26.3.3. Creating and dropping JPA databases
27. Working with NoSQL technologies
27.1. Redis
27.1.1. Connecting to Redis
27.2. MongoDB
27.2.1. Connecting to a MongoDB database
27.2.2. MongoTemplate
27.2.3. Spring Data MongoDB repositories
27.3. Gemfire
27.4. Solr
27.4.1. Connecting to Solr
27.4.2. Spring Data Solr repositories
27.5. Elasticsearch
27.5.1. Connecting to Elasticsearch
27.5.2. Spring Data Elasticsearch repositories
28. Messaging
28.1. JMS
28.1.1. HornetQ support
28.1.2. ActiveMQ support
28.1.3. Using JmsTemplate
29. Spring Integration
30. Monitoring and management over JMX
31. Testing
31.1. Test scope dependencies
31.2. Testing Spring applications
31.3. Testing Spring Boot applications
31.3.1. Using Spock to test Spring Boot applications
31.4. Test utilities
31.4.1. ConfigFileApplicationContextInitializer
31.4.2. EnvironmentTestUtils
31.4.3. OutputCapture
31.4.4. TestRestTemplate
32. Developing auto-configuration and using conditions
32.1. Understanding auto-configured beans
32.2. Locating auto-configuration candidates
32.3. Condition annotations
32.3.1. Class conditions
32.3.2. Bean conditions
32.3.3. Resource conditions
32.3.4. Web Application Conditions
32.3.5. SpEL expression conditions
33. What to read next
V. Spring Boot Actuator: Production-ready features
34. Enabling production-ready features.
35. Endpoints
35.1. Customizing endpoints
35.2. Custom health information
35.3. Custom application info information
35.3.1. Git commit information
36. Monitoring and management over HTTP
36.1. Exposing sensitive endpoints
36.2. Customizing the management server context path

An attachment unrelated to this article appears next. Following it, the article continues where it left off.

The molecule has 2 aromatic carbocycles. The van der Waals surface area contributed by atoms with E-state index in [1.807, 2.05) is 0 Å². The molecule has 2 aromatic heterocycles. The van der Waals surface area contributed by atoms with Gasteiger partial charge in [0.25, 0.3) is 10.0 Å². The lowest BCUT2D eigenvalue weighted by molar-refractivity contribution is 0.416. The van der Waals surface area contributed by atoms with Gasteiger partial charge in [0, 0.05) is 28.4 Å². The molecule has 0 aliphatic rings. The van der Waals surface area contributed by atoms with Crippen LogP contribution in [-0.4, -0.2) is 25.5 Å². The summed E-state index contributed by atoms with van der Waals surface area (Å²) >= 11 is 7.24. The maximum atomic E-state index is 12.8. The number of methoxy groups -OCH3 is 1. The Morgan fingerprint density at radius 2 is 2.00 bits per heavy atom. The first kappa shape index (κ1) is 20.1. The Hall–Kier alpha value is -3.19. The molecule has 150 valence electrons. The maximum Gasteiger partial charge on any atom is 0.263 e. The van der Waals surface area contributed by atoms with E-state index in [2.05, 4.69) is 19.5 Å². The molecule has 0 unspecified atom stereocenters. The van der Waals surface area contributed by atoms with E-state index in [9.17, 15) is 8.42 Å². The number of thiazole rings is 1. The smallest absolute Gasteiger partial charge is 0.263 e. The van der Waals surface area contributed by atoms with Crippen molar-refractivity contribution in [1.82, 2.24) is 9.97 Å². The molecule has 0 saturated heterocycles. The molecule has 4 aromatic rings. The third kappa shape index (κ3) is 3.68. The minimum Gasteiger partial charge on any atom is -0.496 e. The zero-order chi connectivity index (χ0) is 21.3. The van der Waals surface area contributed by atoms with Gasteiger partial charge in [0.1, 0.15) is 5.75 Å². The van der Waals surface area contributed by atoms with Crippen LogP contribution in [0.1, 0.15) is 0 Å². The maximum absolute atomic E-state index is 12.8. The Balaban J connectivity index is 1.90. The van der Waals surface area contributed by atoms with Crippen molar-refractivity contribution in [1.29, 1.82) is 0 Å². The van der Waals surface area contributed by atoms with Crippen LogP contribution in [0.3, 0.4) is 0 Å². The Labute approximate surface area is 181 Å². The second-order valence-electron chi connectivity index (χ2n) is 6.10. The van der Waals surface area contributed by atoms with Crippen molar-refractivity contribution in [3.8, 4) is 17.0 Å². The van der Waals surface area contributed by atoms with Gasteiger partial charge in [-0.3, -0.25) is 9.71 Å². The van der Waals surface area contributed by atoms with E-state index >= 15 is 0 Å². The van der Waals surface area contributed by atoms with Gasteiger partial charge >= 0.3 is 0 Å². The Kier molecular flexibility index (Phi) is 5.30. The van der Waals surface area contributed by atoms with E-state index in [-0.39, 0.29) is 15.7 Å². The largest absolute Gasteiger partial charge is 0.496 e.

36.3. Customizing the management server port
36.4. Customizing the management server address
36.5. Disabling HTTP endpoints
37. Monitoring and management over JMX
37.1. Customizing MBean names
37.2. Disabling JMX endpoints
37.3. Using Jolokia for JMX over HTTP
37.3.1. Customizing Jolokia
37.3.2. Disabling Jolokia
38. Monitoring and management using a remote shell
38.1. Connecting to the remote shell
38.1.1. Remote shell credentials
38.2. Extending the remote shell
38.2.1. Remote shell commands
38.2.2. Remote shell plugins
39. Metrics
39.1. Recording your own metrics
39.2. Metric repositories
39.3. Coda Hale Metrics
39.4. Message channel integration
40. Auditing
41. Tracing
41.1. Custom tracing
42. Process monitoring
42.1. Extend configuration
42.2. Programmatically
43. What to read next
VI. Deploying to the cloud
44. Cloud Foundry
44.1. Binding to services
45. Heroku
46. CloudBees
47. Openshift
48. What to read next
VII. Spring Boot CLI
49. Installing the CLI
50. Using the CLI
50.1. Running applications using the CLI
50.1.1. Deduced “grab” dependencies
50.1.2. Deduced “grab” coordinates
Custom “grab” metadata
50.1.3. Default import statements
50.1.4. Automatic main method
50.2. Testing your code
50.3. Applications with multiple source files
50.4. Packaging your application
50.5. Using the embedded shell
51. Developing application with the Groovy beans DSL
52. What to read next
VIII. Build tool plugins
53. Spring Boot Maven plugin
53.1. Including the plugin
53.2. Packaging executable jar and war files
54. Spring Boot Gradle plugin
54.1. Including the plugin
54.2. Declaring dependencies without versions
54.2.1. Custom version management
54.3. Default exclude rules
54.4. Packaging executable jar and war files
54.5. Running a project in-place
54.6. Spring Boot plugin configuration
54.7. Repackage configuration
54.8. Repackage with custom Gradle configuration
54.8.1. Configuration options
54.9. Understanding how the Gradle plugin works
55. Supporting other build systems
55.1. Repackaging archives
55.2. Nested libraries
55.3. Finding a main class
55.4. Example repackage implementation
56. What to read next
IX. “How-to” guides
57. Spring Boot application
57.1. Troubleshoot auto-configuration
57.2. Customize the Environment or ApplicationContext before it starts
57.3. Build an ApplicationContext hierarchy (adding a parent or root context)
57.4. Create a non-web application